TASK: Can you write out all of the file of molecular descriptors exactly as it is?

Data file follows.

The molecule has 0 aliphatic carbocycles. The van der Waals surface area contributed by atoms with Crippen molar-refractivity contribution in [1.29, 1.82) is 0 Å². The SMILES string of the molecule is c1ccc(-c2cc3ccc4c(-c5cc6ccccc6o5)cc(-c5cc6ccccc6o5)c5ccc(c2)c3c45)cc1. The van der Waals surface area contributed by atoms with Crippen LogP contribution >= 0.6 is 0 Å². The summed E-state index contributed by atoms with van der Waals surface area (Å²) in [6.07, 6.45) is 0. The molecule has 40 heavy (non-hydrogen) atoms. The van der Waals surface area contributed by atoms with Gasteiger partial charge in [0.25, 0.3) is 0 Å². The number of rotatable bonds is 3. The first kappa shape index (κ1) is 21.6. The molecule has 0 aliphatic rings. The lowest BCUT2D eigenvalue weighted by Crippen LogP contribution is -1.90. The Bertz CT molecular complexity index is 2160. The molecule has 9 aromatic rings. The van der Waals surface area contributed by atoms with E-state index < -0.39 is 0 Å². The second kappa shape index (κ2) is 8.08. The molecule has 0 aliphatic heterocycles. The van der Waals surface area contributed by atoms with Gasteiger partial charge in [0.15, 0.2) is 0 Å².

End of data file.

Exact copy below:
The molecule has 0 aliphatic carbocycles. The van der Waals surface area contributed by atoms with Crippen molar-refractivity contribution in [1.29, 1.82) is 0 Å². The SMILES string of the molecule is c1ccc(-c2cc3ccc4c(-c5cc6ccccc6o5)cc(-c5cc6ccccc6o5)c5ccc(c2)c3c45)cc1. The van der Waals surface area contributed by atoms with Crippen LogP contribution >= 0.6 is 0 Å². The summed E-state index contributed by atoms with van der Waals surface area (Å²) in [6.07, 6.45) is 0. The molecule has 40 heavy (non-hydrogen) atoms. The van der Waals surface area contributed by atoms with Gasteiger partial charge in [0.25, 0.3) is 0 Å². The number of rotatable bonds is 3. The first kappa shape index (κ1) is 21.6. The molecule has 0 aliphatic rings. The lowest BCUT2D eigenvalue weighted by Crippen LogP contribution is -1.90. The Bertz CT molecular complexity index is 2160. The molecule has 9 aromatic rings. The van der Waals surface area contributed by atoms with E-state index < -0.39 is 0 Å². The second kappa shape index (κ2) is 8.08. The molecule has 0 aliphatic heterocycles. The van der Waals surface area contributed by atoms with Gasteiger partial charge in [0.15, 0.2) is 0 Å².